All of which shows, in our opinion, that these 101 ballots in question were not surreptitiously removed from the box of valid ballots after it had been closed with padlocks by the election inspectors, in order to write therein the supposed additions, as contended by the protestant.
The appellee argues that the increase in votes for the councilors in the recount by the revisors, as compared with the election returns, is further proof that the ballots in question were added after the election. The trial court has noted this difference, which may be explained by an error in computation. Supposing that the comparative schedule on page 58 of the third part of the record is correct, we notice the same difference, so that of the 20 persons voted for councilor in precinct No. 2, 16 have received an increase of one or two votes in the revision, and the remaining four, from three to eight, with an average of five votes. This change may be accounted for by the fact that the revisors have been more liberal in their application of the idem sonans rule than the election inspectors, aside from the fact that the latter may have committed an error in listing the votes for councilor, as the trial court believes. At any rate, this difference is not sufficient to overthrow the reasons we have indicated for holding that the ballot boxes have not been tampered with.
It is well settled rule in election contests that when the protest alleges that the election officers have improperly judged the ballots, the latter constitute the best evidence and the court must examine them to determine the claim of the protestant, unless the same shall have been substituted after the election or altered in any manner, then they lose their probatory value and the election returns must prevail.
The conclusion we have arrived at compels us to proceed to examine the 101 ballots in question.
Of the 101 ballots of the contestant rejected by the revisors, the trial court held (p. 130 of the decision) that 8 must be admitted, which bear the number 8, 23, 25, 35, 38, 59, 90, and 96 of the commissioners’ report (second part of the record) pages 238 to 240. We agree with this ruling of the trial court; but besides the 8 ballots, 10 other ballots must be admitted in favor of the protestant, that is to say, the following:
A-28. Because there is no doubt that the name of Simin Mandac which appears in this ballot, corresponds to Simeon Mandac, just as Dinio Cid corresponds to Dionisio Cid, official candidates for governor and municipal vice-president, respectively.
A-33. Because the names appearing therein, Simoin Mandac, Giregorio Girriro, and Pulurcio Valdi, sound, respectively, the same as Simeon Mandac, Gregorio Guerrero, and Florencio Valdez, who were registered candidates for governor, vice-president, and councilor.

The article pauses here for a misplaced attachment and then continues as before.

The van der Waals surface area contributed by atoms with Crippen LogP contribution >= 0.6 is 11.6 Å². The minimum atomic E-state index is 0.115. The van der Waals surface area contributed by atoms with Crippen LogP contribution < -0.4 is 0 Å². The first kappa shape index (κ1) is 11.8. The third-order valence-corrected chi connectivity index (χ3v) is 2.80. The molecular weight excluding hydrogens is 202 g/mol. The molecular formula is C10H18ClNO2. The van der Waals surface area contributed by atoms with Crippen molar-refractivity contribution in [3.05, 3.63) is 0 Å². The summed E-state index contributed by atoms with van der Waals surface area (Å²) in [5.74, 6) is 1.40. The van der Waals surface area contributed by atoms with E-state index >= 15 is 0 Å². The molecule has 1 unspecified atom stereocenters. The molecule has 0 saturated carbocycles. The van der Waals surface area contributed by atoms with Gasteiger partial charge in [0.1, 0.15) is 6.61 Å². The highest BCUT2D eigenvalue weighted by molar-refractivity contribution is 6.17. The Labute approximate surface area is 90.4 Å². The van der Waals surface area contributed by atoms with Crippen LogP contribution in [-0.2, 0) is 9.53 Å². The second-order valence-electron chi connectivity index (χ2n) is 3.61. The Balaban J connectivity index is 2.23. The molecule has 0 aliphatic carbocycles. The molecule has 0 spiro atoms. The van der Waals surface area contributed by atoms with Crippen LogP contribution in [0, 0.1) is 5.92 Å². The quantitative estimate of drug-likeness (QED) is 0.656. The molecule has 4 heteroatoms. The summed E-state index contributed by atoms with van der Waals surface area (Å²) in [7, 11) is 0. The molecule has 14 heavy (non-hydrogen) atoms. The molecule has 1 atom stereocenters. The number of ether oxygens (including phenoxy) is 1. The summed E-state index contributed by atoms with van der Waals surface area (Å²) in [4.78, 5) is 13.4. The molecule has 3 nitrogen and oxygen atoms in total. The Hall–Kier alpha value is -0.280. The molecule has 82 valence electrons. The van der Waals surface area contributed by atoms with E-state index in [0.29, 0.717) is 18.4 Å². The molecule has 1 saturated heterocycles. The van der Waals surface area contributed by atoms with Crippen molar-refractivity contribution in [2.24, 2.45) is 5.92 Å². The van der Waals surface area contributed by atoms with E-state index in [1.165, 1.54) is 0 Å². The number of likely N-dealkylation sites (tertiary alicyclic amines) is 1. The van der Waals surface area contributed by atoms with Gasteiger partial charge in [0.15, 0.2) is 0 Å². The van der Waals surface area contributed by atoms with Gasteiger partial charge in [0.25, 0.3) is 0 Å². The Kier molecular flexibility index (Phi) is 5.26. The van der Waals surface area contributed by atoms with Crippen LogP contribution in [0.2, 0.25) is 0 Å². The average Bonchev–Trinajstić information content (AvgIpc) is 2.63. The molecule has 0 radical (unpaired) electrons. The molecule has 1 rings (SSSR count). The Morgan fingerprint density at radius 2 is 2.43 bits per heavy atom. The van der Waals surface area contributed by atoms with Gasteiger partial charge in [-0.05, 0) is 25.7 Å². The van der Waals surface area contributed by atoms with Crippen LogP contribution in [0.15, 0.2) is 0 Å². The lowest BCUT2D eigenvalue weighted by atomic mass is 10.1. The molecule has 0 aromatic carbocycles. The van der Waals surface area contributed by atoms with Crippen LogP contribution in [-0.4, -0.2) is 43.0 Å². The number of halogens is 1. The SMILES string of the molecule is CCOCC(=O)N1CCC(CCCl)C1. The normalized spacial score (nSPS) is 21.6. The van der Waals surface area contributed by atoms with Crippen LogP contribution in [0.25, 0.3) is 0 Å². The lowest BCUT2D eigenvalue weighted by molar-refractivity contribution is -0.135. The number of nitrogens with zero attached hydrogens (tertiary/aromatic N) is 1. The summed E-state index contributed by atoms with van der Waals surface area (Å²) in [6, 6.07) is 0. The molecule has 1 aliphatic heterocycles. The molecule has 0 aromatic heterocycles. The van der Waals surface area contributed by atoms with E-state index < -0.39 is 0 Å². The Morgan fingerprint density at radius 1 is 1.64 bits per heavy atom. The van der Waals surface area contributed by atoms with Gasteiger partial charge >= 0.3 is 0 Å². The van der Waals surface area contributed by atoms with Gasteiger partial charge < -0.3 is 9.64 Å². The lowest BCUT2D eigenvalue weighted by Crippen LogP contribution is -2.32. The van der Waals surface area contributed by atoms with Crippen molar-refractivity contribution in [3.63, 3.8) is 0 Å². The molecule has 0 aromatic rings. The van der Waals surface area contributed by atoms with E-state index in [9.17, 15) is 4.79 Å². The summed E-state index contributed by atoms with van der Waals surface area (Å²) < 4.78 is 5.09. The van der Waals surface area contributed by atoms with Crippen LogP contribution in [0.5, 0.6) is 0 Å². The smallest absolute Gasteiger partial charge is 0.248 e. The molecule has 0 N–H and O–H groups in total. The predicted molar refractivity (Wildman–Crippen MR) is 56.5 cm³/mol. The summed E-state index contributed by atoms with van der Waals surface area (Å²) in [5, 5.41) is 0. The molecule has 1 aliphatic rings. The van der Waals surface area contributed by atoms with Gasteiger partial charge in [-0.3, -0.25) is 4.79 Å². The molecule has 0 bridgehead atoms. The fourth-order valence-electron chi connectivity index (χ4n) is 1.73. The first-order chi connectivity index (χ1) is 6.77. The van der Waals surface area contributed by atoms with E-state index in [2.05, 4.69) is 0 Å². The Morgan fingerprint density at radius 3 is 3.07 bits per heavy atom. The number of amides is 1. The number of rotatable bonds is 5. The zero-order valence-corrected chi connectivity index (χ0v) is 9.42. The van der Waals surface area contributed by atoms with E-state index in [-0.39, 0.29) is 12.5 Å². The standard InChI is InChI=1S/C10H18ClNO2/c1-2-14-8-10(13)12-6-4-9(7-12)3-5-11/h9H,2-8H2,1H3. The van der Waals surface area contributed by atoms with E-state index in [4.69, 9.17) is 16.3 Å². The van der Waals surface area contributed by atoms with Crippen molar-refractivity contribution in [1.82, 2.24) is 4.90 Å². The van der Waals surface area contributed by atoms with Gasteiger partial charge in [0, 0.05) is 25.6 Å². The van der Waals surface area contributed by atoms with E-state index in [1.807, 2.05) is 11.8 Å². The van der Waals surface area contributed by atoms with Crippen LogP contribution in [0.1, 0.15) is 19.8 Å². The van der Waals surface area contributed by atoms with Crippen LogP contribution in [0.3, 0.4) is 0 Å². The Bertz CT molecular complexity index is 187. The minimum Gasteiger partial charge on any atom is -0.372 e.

A-36. Because the name of councilor Ireneo Locas sounds the same as Arsenio Lucas registered candidate for councilor.
A-37. Because the name appearing as Martos Guerrero is intended for Jose Martos Guerrero.
A-38. Because it is evident that the intention of the voter in writing the name “Pulurincio Her” was to vote for the official candidate Florencio Hernando.
A-39. Because it is evident that the intention of the voter in writing the name Miguel Sambrano for councilor, was to vote for Fidel Sambrano who is the registered candidate.
A-52. Because the name voted for municipal president Puren Hernando is that of the registered candidate Florencio Hernando.
A-84. Because the name of councilor Iñigo Binga is intended for Iñigo Bitanga, registered candidate for councilor.
A-95. Because the names of representative Silio Hernaeb, Simenion Dac, and Ignacio Polris sound, respectively, the same as those of the registered candidates, Severo Hernando for representative, Simeon Mandac for governor, and Ignacio Flores for third member.
A-97. Because the name Senion Mandac means Simeon Mandac and that of Fulnio Castor means Apolonio Castro, candidate for municipal president.
So that after deducting 18 from the 101′ in question, there remain 83 which must be rejected in accordance with the provisions of paragraph 2, section 19, of Act No. 3210, because they contain votes in favor of persons who had not registered their candidacy officially, and one is marked.